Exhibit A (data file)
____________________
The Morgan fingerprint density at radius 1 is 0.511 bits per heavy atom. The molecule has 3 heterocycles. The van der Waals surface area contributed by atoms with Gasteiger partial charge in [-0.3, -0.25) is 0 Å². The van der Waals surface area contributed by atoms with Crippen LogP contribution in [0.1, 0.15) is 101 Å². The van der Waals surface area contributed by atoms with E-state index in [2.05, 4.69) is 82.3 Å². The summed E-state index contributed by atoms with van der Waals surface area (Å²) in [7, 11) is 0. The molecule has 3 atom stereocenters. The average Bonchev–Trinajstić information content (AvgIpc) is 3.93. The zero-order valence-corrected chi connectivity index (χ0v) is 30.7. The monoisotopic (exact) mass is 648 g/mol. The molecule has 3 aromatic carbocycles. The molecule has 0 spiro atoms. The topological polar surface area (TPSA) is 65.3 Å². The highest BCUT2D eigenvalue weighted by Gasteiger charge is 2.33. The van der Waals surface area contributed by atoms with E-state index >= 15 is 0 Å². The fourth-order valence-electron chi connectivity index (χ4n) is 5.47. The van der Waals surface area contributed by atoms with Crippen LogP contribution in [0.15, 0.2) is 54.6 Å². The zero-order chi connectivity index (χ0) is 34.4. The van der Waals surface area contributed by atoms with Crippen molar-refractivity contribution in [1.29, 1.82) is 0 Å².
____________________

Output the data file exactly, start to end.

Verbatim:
The Morgan fingerprint density at radius 1 is 0.511 bits per heavy atom. The molecule has 3 heterocycles. The van der Waals surface area contributed by atoms with Gasteiger partial charge in [-0.3, -0.25) is 0 Å². The van der Waals surface area contributed by atoms with Crippen LogP contribution in [0.1, 0.15) is 101 Å². The van der Waals surface area contributed by atoms with E-state index in [2.05, 4.69) is 82.3 Å². The summed E-state index contributed by atoms with van der Waals surface area (Å²) in [7, 11) is 0. The molecule has 3 atom stereocenters. The average Bonchev–Trinajstić information content (AvgIpc) is 3.93. The zero-order valence-corrected chi connectivity index (χ0v) is 30.7. The monoisotopic (exact) mass is 648 g/mol. The molecule has 3 aromatic carbocycles. The molecule has 0 spiro atoms. The topological polar surface area (TPSA) is 65.3 Å². The highest BCUT2D eigenvalue weighted by Gasteiger charge is 2.33. The van der Waals surface area contributed by atoms with E-state index >= 15 is 0 Å². The fourth-order valence-electron chi connectivity index (χ4n) is 5.47. The van der Waals surface area contributed by atoms with Crippen LogP contribution in [0.15, 0.2) is 54.6 Å². The zero-order chi connectivity index (χ0) is 34.4. The van der Waals surface area contributed by atoms with Crippen molar-refractivity contribution in [1.29, 1.82) is 0 Å².